In addition to post-mortem interval, fly larvae can also reveal other important information about a crime:
- Wounds--blow fly larvae cannot penetrate undamaged skin. An infestation inside the chest or abdomen would suggest the possibility of a bullet hole or a stab wound.
- Movement--Since local conditions (e.g. sun or shade, urban or rural) affect which species will colonize a corpse, it may be possible to determine whether or not a body has been moved since its death.
- Toxicology--drugs or toxins from a corpse may be detectable in fly larvae even after the body tissues are too decomposed for standard toxicological tests (“Forensic Etomology”).
As the body continues to decompose, it puts on a spread for other insects with different, if not more discerning palates: “As a body continues to decay, it goes through successive stages of decomposition. Each stage is associated with a distinctive type of insect fauna.”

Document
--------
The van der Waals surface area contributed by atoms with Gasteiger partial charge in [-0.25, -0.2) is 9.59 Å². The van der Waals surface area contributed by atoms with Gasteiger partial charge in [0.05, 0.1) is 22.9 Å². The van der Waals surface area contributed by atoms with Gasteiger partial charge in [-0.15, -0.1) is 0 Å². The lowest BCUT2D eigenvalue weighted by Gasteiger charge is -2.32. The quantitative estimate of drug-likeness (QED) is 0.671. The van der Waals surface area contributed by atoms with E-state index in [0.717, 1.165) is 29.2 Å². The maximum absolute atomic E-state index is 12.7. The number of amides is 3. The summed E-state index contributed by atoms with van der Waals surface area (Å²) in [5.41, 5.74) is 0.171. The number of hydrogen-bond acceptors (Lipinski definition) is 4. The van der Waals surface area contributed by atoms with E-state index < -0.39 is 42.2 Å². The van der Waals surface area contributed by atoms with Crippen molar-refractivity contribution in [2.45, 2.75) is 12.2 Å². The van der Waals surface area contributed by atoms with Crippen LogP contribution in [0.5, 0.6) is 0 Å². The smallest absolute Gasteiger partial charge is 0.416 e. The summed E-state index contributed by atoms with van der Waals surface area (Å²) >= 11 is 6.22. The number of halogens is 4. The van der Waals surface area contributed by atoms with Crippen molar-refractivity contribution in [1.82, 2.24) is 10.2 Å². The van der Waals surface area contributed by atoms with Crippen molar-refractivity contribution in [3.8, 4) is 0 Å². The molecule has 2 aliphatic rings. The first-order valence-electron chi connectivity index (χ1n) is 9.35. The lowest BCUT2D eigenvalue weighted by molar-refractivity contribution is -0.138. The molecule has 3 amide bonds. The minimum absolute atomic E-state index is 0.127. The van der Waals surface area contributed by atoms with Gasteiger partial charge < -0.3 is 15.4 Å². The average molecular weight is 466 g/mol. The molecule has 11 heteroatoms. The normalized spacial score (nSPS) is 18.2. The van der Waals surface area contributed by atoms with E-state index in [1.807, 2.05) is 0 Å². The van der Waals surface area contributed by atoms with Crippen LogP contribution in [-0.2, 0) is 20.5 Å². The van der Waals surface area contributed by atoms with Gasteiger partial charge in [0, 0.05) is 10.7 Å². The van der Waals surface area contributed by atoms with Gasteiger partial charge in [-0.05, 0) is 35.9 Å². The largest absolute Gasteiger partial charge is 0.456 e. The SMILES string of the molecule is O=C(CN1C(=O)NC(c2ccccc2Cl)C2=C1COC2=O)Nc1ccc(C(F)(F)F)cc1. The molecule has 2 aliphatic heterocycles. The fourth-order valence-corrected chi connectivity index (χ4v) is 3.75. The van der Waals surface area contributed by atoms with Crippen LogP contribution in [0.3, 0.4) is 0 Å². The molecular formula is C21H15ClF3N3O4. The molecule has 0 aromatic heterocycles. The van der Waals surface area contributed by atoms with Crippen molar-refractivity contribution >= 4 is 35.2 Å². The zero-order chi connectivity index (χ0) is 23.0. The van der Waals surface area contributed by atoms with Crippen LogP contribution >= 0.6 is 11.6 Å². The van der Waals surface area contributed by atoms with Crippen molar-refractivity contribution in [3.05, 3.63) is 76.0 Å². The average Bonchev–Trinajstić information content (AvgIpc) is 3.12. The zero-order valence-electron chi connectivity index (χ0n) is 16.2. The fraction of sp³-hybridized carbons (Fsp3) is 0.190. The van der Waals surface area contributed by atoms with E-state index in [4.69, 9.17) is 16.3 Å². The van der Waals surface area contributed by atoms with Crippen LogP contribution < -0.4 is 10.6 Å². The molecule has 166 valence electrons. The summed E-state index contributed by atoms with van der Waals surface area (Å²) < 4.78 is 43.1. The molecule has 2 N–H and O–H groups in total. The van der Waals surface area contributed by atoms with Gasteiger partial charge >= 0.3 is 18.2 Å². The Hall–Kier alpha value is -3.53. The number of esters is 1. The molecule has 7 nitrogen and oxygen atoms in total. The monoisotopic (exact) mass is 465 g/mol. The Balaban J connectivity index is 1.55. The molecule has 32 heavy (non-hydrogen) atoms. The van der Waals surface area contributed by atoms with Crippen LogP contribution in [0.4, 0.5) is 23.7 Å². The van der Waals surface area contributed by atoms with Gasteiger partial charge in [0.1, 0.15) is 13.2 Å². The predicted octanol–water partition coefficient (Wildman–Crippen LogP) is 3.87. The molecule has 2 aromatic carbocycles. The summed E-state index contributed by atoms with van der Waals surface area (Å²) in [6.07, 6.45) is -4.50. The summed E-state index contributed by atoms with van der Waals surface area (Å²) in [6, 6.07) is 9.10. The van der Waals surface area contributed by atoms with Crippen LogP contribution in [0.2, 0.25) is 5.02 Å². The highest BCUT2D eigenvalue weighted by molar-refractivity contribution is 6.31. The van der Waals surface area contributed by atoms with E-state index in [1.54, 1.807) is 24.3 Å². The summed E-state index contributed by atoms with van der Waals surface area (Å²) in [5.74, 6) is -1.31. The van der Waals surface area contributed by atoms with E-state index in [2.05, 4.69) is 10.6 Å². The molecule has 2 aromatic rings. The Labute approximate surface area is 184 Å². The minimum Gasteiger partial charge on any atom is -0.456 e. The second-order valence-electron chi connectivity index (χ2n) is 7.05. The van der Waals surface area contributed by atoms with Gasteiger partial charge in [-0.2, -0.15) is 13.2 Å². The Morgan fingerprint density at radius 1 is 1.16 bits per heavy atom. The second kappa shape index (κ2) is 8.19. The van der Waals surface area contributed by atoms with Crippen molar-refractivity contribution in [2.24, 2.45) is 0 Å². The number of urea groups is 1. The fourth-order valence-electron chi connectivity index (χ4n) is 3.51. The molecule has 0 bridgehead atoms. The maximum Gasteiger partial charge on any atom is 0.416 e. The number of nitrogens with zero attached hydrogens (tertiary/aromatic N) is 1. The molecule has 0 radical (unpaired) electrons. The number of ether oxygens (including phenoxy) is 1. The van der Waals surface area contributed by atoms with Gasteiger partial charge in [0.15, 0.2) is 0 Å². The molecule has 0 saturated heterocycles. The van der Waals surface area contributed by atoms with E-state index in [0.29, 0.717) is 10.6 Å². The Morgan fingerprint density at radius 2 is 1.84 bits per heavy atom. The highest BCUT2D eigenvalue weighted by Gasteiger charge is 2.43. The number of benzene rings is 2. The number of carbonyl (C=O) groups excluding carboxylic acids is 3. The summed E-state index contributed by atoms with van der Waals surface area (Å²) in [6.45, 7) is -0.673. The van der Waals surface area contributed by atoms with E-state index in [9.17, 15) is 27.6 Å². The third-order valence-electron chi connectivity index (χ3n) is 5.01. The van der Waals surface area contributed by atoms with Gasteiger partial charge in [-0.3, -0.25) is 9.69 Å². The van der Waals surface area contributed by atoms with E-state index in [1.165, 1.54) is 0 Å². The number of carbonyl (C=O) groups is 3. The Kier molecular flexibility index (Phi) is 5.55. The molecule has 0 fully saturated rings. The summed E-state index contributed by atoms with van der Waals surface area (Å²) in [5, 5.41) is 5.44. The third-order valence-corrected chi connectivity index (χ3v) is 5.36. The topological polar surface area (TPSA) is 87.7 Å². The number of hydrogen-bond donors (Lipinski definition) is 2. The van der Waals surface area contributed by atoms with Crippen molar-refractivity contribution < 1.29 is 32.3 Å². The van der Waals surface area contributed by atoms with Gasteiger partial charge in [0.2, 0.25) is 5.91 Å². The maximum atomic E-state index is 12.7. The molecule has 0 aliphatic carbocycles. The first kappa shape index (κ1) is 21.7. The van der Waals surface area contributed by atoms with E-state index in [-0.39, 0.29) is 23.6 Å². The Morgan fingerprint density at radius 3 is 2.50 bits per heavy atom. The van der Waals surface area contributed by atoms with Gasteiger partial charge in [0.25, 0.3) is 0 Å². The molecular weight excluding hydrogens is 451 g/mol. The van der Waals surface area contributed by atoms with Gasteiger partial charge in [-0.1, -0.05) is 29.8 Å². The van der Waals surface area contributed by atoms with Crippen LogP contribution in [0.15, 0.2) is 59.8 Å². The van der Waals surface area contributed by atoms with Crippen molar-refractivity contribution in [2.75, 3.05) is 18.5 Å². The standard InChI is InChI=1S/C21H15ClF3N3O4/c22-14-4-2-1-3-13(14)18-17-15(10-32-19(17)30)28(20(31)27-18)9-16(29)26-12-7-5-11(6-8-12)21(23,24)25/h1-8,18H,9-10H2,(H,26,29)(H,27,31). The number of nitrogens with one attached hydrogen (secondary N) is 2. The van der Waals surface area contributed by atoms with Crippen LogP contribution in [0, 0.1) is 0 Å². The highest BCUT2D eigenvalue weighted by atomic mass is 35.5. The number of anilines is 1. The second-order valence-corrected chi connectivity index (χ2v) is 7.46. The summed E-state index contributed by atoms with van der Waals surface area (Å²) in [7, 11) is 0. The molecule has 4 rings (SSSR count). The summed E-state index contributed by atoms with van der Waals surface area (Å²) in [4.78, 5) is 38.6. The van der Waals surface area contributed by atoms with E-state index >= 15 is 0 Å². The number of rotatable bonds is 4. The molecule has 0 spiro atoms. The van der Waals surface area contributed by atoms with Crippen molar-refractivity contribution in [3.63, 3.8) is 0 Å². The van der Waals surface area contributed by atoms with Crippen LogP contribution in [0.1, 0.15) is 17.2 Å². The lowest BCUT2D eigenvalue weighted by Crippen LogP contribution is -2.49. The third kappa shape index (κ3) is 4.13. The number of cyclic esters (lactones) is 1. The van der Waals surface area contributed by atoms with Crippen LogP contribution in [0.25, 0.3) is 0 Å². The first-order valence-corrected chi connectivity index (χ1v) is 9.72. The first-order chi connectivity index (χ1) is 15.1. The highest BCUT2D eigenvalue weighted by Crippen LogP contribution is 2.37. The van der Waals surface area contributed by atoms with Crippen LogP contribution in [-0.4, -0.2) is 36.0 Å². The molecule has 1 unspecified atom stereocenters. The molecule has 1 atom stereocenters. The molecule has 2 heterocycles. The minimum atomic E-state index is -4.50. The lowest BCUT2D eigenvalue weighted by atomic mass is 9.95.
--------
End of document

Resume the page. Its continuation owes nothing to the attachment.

The body bloats from the gases that build up inside it as a result of the bacteria that are feasting upon its “moribund tissues,” until the maggots, penetrating “body cavities. . . release the gas,” in three to five days, after which “maggots, flies, ants, and carrion beetles are abundant.” Once they have stripped most of the flesh from the bones, slippage is no longer a problem, as decay really sets in, and, although “the insect fauna becomes fewer in number but there is greater species diversity: carpet beetles, ants, skipper flies, and mites are common,” at least until the body dries and “becomes skeleton zed,” after which only “ants an mites” remain as tenants, residing in the bones for another two to three years.
Other factors, such as temperature, weather, humidity, and quicklime (if it happens to be present) speed or slow the rate of decay, but, in general, on the average, for those of you who are writing a horror story or a detective story, here’s a handy, of not dandy, timeline chronicling the stages (fresh, putrefaction, black putrefaction, butyric fermentation, and skeletonization) and time intervals of decay (“Decomposition“):
- Fresh: the body cools to room temperature, allowing bacteria to digest carbohydrates, proteins, and lipids. Insects are first attracted to the remains